The oil and gas industry could be set for a year of mergers and acquisitions following a rapid fall in prices, it has been forecast.
Business consultants PricewaterhouseCoopers (PwC) said 2015 might even see the first “hostile takeover” in the sector in living memory.
The oil price has fallen from 115 US dollars (£73) a barrel in the middle of this year to around 60 dollars (£38).
Teams working at PwC set out their top five predictions for the year ahead against such a backdrop.
They said there is little expectation of a rapid rebound and warned that many commentators are assuming prices could remain low for much of 2015.
The company said the industry needs to adapt next year to “this new level of volatility” and described it as “uncertain times” for the estimated 440,000 employed in the sector.
Drew Stevenson, PwC’s UK energy deals leader, said: “Oil prices remaining at the current level for a sustained period will light the touchpaper for mergers and acquisitions in 2015.
“As the UK industry positions itself for a more uncertain future, we expect to see deal activity levels pick up throughout the year ahead.”
The industry could also be “increasingly cash-constrained” with new debt coming at a cost, and existing debt coming under increased scrutiny, the firm said.
Matt Alabaster, PwC’s UK energy deals strategy leader, added: “While 70 US dollar oil is not the end of the world, coming after five years of sustained high prices it has caused a maelstrom in the industry, with firms now having to heavily focus on cash and costs like never before.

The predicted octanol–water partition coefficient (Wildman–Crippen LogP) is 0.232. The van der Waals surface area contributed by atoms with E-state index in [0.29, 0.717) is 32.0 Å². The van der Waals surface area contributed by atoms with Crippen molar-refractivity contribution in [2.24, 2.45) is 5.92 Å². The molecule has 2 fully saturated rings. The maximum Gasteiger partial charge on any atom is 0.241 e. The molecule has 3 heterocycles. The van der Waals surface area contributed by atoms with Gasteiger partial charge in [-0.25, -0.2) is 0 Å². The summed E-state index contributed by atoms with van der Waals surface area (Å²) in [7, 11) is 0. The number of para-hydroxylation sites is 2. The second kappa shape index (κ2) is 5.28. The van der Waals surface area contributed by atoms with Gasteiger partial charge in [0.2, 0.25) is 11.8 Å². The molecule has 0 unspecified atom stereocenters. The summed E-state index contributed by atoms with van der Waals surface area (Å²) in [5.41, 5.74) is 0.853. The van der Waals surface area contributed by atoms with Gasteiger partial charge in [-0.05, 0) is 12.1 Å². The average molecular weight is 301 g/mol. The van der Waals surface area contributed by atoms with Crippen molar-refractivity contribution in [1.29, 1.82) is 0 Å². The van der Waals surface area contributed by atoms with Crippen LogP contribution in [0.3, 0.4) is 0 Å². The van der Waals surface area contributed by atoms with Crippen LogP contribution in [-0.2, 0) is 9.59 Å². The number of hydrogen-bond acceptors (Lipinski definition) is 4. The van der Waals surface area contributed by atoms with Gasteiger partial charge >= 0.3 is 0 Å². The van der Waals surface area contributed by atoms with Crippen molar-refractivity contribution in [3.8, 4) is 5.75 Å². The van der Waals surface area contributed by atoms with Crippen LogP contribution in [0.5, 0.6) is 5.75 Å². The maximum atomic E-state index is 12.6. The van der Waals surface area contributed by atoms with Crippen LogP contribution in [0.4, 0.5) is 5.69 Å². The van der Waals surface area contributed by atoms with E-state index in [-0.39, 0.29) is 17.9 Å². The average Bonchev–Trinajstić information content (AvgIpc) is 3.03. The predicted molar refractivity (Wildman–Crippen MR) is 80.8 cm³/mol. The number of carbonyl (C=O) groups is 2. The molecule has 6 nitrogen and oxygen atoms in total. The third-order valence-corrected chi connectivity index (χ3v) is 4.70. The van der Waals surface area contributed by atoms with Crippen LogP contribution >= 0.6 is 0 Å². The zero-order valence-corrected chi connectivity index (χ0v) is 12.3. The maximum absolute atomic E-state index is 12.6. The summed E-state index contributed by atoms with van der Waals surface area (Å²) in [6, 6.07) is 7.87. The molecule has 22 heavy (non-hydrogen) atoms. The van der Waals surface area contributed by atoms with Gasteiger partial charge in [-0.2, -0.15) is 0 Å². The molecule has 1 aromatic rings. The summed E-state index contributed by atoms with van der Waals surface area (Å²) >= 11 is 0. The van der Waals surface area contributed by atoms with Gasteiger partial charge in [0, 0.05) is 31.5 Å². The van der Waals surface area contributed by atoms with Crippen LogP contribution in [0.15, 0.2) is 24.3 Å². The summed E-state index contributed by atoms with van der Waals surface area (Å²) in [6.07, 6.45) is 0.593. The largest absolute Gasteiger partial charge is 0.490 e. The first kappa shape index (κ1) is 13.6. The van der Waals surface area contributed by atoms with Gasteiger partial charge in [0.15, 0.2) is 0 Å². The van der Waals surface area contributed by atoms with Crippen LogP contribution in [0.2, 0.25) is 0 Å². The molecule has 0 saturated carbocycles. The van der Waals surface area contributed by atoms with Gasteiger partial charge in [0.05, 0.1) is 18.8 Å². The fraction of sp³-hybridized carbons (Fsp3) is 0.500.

“Throughout 2015, we could see some bad headlines about very good companies being hit by factors outside their control – the UK industry is not alone in having to adapt to this environment.”
Tom Greatrex, shadow energy minister and MP for Rutherglen and Hamilton West, said: “This report is the latest evidence to suggest the falling oil price will have a significant impact on our economy in Scotland. Oil revenues are, by record, volatile and, by definition, declining.
“Even before the dramatic recent fall in oil prices, Sir Ian Wood’s review confirmed that the UK portion of the North Sea is a mostly mature basin and continuing extraction of oil is becoming economically marginal.
“That is why it is urgent now that the Wood review’s key recommendations are implemented and a new era of collaborative working introduced in order to maximise the ability to sustain jobs in the North Sea.”